My problems with Sanjiv's book and the reason why I gave the story only 3 stars are twofold. First, he is obnoxiously dismissive and mocking of the Mormon religion. I am active LDS. It doesn't bother me at all if people disagree with the tenets of the faith or poke fun at the idiosyncrasies of Mormons as a subculture. I'm cool with that, I think that Mormons are funny too. But if Sanjiv is going to call Joseph Smith and the Book of Mormon a fraud and mock them mercilessly throughout the book, he better do his homework. His "teardown" of the faith was religious amateur hour and a book this long deserved a little more rigor than that. He seems to have given no serious consideration to the other side of the argument at all. In the end, the tone of the book was that of a smug, liberal atheist from LA swooping in to mock and disparage religious conservatives in small town Utah.

My second problem with the book is that Sanjiv really drills in when he finds abuse, oddities and "dirt" but seems uninterested in the truly happy families. When he meets wonderful people at Centennial Park and The Rock he simply says that they are great and then he talks about the flies or Bollywood flicks and curry. After seeing all of the problems in polygamy, why didn't these examples spark more intellectual curiosity? What are these people doing right? Aren't the positive cases as intellectually interesting and deserving as the scandalous ones? Apparently not for Sanjiv who seems more interested in proving a point (polygamy is evil) than understanding a multi-faceted issue. Sanjiv likes incest, abuse, intrigue, and suspense. But throw a happy community in his path and he doesn't know what to do with it. The snarky atheist quickly runs out of questions. Uh...more banana bread, please? I do agree with Sanjiv that polygamy should be decriminalized, just don't expect him to be fair and balanced.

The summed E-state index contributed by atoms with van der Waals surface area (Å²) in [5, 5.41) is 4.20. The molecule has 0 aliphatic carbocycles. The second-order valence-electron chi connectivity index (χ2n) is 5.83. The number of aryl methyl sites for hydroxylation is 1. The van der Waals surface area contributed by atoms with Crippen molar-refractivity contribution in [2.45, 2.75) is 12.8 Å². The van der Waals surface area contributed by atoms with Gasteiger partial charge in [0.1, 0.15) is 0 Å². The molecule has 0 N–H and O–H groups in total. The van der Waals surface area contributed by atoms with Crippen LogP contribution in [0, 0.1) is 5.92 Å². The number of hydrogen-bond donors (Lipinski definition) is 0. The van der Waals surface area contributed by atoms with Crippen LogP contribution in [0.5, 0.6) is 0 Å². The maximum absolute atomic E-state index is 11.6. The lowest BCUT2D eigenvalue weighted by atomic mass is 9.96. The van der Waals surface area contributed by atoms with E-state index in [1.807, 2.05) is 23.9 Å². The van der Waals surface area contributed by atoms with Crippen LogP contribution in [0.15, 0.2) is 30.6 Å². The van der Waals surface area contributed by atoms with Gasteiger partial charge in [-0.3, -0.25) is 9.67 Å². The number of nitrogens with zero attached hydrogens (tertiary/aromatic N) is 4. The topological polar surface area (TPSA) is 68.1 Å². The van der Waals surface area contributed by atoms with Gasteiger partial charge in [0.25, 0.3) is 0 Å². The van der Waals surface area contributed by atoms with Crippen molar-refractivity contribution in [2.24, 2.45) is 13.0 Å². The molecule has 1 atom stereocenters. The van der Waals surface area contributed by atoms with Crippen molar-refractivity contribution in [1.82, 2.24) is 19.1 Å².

All that said, it was still worth the price of admission.

6 of 11 people found this review helpful

  • Overall
    5 out of 5 stars
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    5 out of 5 stars
  • Story
    5 out of 5 stars

GREAT inside stories of different polygamist group

I absolutely LOVED this book from beginning to end. Sanjiv did such an amazing job both writing and narrating. The book is well written from a 3rd party view, not biased and full of great insight. This is the 6th book I've listened to on the subject, all of which are first hand accounts minus this one, and this was by far the most informational!! I laughed, cried and enjoyed this book from beginning to end! GREAT JOB SANJIV!!

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    2 out of 5 stars
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    1 out of 5 stars
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    4 out of 5 stars
  • Aggie
  • seattle, wa
  • 03-28-18

Why?!

I was very interested in this book. It seems well written but I just could not make it through the audio. The male narrator really really really should not speak in a cartoony high voice to try mimic the females interviewed. And there are a lot of them. I don't know why no one advised him against this. It was unbearable

  • Overall
    5 out of 5 stars
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    5 out of 5 stars
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    5 out of 5 stars

Fantastic!

This book is very well written and wonderfully told aloud. Very humorous, but yet serious. Well done and most enjoyable!

  • Overall
    4 out of 5 stars
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    4 out of 5 stars
  • Story
    4 out of 5 stars

Enjoyable